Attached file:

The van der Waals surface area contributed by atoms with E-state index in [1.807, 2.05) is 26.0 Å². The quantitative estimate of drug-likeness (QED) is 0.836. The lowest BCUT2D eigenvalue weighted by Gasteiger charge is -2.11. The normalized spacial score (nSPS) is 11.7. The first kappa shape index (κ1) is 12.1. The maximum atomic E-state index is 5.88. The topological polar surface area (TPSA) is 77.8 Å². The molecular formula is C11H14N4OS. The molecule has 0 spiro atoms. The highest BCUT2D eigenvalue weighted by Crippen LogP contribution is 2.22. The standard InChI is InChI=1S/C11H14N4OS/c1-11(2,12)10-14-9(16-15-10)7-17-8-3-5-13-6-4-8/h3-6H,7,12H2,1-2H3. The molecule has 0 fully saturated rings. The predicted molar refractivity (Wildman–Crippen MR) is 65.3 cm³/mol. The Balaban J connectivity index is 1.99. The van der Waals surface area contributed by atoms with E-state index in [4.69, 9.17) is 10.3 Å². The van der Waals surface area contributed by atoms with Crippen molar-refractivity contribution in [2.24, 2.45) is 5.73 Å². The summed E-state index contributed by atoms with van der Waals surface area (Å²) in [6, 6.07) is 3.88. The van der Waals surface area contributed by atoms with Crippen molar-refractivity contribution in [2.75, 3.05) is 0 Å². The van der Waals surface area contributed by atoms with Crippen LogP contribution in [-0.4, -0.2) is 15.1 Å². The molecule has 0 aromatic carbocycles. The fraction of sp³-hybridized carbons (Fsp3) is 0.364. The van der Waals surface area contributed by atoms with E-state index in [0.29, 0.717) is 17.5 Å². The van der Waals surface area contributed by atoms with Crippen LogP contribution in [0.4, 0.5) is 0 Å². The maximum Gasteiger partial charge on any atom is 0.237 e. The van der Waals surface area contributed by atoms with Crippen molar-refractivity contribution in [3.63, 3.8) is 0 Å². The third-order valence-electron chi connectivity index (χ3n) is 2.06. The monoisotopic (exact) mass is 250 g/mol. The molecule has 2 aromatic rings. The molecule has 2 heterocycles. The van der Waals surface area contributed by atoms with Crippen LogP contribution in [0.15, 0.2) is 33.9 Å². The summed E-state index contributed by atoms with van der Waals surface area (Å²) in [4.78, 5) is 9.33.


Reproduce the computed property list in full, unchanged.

The van der Waals surface area contributed by atoms with E-state index in [1.807, 2.05) is 26.0 Å². The quantitative estimate of drug-likeness (QED) is 0.836. The lowest BCUT2D eigenvalue weighted by Gasteiger charge is -2.11. The normalized spacial score (nSPS) is 11.7. The first kappa shape index (κ1) is 12.1. The maximum atomic E-state index is 5.88. The topological polar surface area (TPSA) is 77.8 Å². The molecular formula is C11H14N4OS. The molecule has 0 spiro atoms. The highest BCUT2D eigenvalue weighted by Crippen LogP contribution is 2.22. The standard InChI is InChI=1S/C11H14N4OS/c1-11(2,12)10-14-9(16-15-10)7-17-8-3-5-13-6-4-8/h3-6H,7,12H2,1-2H3. The molecule has 0 fully saturated rings. The predicted molar refractivity (Wildman–Crippen MR) is 65.3 cm³/mol. The Balaban J connectivity index is 1.99. The van der Waals surface area contributed by atoms with E-state index in [4.69, 9.17) is 10.3 Å². The van der Waals surface area contributed by atoms with Crippen molar-refractivity contribution in [2.24, 2.45) is 5.73 Å². The summed E-state index contributed by atoms with van der Waals surface area (Å²) in [6, 6.07) is 3.88. The van der Waals surface area contributed by atoms with Crippen molar-refractivity contribution in [2.75, 3.05) is 0 Å². The van der Waals surface area contributed by atoms with Crippen LogP contribution in [-0.4, -0.2) is 15.1 Å². The molecule has 0 aromatic carbocycles. The fraction of sp³-hybridized carbons (Fsp3) is 0.364. The van der Waals surface area contributed by atoms with E-state index in [0.29, 0.717) is 17.5 Å². The van der Waals surface area contributed by atoms with Crippen LogP contribution in [0.4, 0.5) is 0 Å². The maximum Gasteiger partial charge on any atom is 0.237 e. The van der Waals surface area contributed by atoms with Crippen molar-refractivity contribution in [3.63, 3.8) is 0 Å². The third-order valence-electron chi connectivity index (χ3n) is 2.06. The monoisotopic (exact) mass is 250 g/mol. The molecule has 2 aromatic rings. The molecule has 2 heterocycles. The van der Waals surface area contributed by atoms with Crippen LogP contribution in [0.15, 0.2) is 33.9 Å². The summed E-state index contributed by atoms with van der Waals surface area (Å²) in [4.78, 5) is 9.33.